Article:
49 U.S.C. § 3102(B). SUBSECTION (2)3 applies to Klitzke because he is an employee of a motor private carrier, i.e., one who transports "property ... for sale, lease, rent, or bailment." 49 U.S.C. § 10102(13)(C). 4


Section 3102(b)(2) therefore removes Klitzke from coverage under the FLSA unless the exemption is limited either by some other statutory provision or by specific regulatory exclusions. See Jones v. Giles, 741 F.2d 245, 249 (9th Cir.1984). Klitzke claims that he falls within a number of such exceptions.

A. 49 U.S.C. § 10524 5

Klitzke contends that 49 U.S.C. § 10524 exempts him from regulation by the Secretary. That section, located in the subchapter defining the regulatory jurisdiction of the Interstate Commerce Commission ("ICC") over motor carriers, provides:

The Interstate Commerce Commission does not have jurisdiction under this subchapter [49 U.S.C. §§ 10521-10562] over the transportation of property by motor vehicle when--

(1) the property is transported by a person engaged in a business other than transportation; and

(2) the transportation is within the scope of, and furthers a primary business (other than transportation) of the person.

49 U.S.C. § 10524. The provision exempted carriers such as Steiner, who was not in the transportation business, from regulation by the ICC; it did not provide an exemption from regulation by the Secretary of Transportation. The subchapter to which it refers deals only with regulation by the ICC. See 49 U.S.C. § 10521. Thus, "[t]he section [§ 10524] merely exempts motor private carriers from the licensing, permit, and certificate requirements imposed upon motor carriers by the ICC pursuant to 49 U.S.C. §§ 10921-10935; it does not serve to deprive the [Department of Transportation] of its power to regulate the qualifications and maximum hours of service of employees of motor private carriers pursuant to 49 U.S.C. § 3102(b)(2)." Friedrich v. U.S. Computer Serv., 974 F.2d 409, 413 (3d Cir.1992).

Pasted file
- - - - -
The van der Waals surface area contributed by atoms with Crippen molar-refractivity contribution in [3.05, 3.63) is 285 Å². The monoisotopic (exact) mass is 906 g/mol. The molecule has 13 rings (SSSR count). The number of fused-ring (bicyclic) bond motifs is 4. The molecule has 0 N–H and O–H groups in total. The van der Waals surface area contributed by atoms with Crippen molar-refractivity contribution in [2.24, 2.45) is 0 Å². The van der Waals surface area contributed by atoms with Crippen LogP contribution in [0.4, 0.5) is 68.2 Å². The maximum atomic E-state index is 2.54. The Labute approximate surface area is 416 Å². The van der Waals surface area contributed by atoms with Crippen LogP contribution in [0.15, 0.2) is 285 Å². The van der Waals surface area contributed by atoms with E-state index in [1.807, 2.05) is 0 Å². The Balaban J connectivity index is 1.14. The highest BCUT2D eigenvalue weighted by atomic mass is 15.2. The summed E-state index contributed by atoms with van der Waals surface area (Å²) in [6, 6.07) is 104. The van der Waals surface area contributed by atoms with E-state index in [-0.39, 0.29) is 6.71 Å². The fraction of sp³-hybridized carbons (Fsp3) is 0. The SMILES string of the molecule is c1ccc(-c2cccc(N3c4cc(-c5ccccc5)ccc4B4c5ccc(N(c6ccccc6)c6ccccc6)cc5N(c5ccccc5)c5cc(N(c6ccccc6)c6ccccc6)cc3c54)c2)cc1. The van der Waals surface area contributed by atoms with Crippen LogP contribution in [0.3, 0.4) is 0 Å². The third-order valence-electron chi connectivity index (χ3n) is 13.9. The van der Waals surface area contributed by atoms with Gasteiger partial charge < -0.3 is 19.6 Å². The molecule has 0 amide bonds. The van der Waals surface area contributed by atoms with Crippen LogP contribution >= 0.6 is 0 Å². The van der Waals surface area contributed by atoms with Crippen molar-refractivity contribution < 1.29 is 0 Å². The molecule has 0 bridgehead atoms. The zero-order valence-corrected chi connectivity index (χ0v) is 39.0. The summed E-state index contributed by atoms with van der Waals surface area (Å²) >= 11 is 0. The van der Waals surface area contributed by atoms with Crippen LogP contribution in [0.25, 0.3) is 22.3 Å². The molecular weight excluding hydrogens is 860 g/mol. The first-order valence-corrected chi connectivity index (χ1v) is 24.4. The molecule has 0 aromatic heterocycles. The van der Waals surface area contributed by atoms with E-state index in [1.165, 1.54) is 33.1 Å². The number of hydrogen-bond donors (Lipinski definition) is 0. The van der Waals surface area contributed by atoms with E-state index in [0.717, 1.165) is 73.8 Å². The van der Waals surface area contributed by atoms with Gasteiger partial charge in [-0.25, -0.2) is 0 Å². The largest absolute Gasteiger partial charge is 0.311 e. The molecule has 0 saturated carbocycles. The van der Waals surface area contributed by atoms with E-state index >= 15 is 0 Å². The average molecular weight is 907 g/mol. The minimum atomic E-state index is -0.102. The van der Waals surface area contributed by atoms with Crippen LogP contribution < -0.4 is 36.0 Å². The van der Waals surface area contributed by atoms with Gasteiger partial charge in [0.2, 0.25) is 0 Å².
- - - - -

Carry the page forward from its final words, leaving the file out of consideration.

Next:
While it is true that § 3102(a), the source of the Secretary of Transportation's regulatory authority, defines the transportation to which it applies by cross-reference to *1469s 10521, see 49 U.S.C. § 3102(a) (stating that § 3102 "applies to transportation ... described in section[ ] 10521 ... of this title"), it incorporates no limitations on the Secretary's power to prescribe safety requirements for employees of motor private carriers.

B. Regulatory Exemption Pursuant to 49 C.F.R. § 395.1

49 C.F.R. § 395.1 specifies the types of carriers and drivers to whom the Secretary's hours of work regulations apply. Klitzke contends that the Secretary's failure to include his job category in section 395.1 frees him from the Secretary's jurisdiction and thereby preserves FLSA coverage. This claim is meritless--the Secretary's decision not to exercise his regulatory authority over a category of carriers does not exempt them from his authority. See Southland Gasoline Co. v. Bayley, 319 U.S. 44, 47-48, 63 S.Ct. 917, 919, 87 L.Ed. 1244 (1943); Martin v. Coyne Int'l Enter. Corp., 966 F.2d 61, 64 (2d Cir.1992). FLSA coverage is preserved only when the Secretary grants a specific exemption from regulation or acknowledges his lack of authority to regulate. Jones v. Giles, 741 F.2d 245, 249 (9th Cir.1984); Newhouse v. Robert's Ilima Tours, Inc., 708 F.2d 436, 439-40 (9th Cir.1983); Brock v. Pacific Vacuum Truck Co., 1987 WL 13666, at * 14 (C.D.Cal.1987) (stating that "when employees are placed by affirmative action of the DOT ... beyond the scope of the regulations promulgated under the relevant power, the employees are no longer subject to the relevant power"). This is not such a case: the statutory provisions pursuant to which the Secretary promulgated section 395.1, see 49 U.S.C. §§ 3102, 31133, 31136, do not bar the Secretary from regulating Klitzke, and the Secretary has never renounced his authority. Thus, the power to regulate Klitzke existed, even if it were unexercised.

C. The Secretary's Authority over Intrastate Transportation of Items Originating Out of State

Finally, Klitzke contends that because his route is entirely within the state of Oregon, his hours of work are not subject to regulation by the Secretary. To fall within the Secretary's regulatory authority, transportation must be

(1) between a place in--

(A) a State and a place in another State;

(B) a State and another place in the same State through another State....

49 U.S.C. § 10521(a)(1)(A), (B); 6 see Walling v. Jacksonville Paper Co., 317 U.S. 564, 570, 63 S.Ct. 332, 336, 87 L.Ed. 460 (1943) (stating that, in writing the act, "Congress did not exercise ... the full scope of the commerce power"); Walling v. American Stores Co., 133 F.2d 840, 845 (3d Cir.1943); see 29 C.F.R. § 782.7(a). But this jurisdiction necessarily extends to transportation within a state that "is a practical continuity of movement from the manufacturers or suppliers without the state, through [a] warehouse and on to...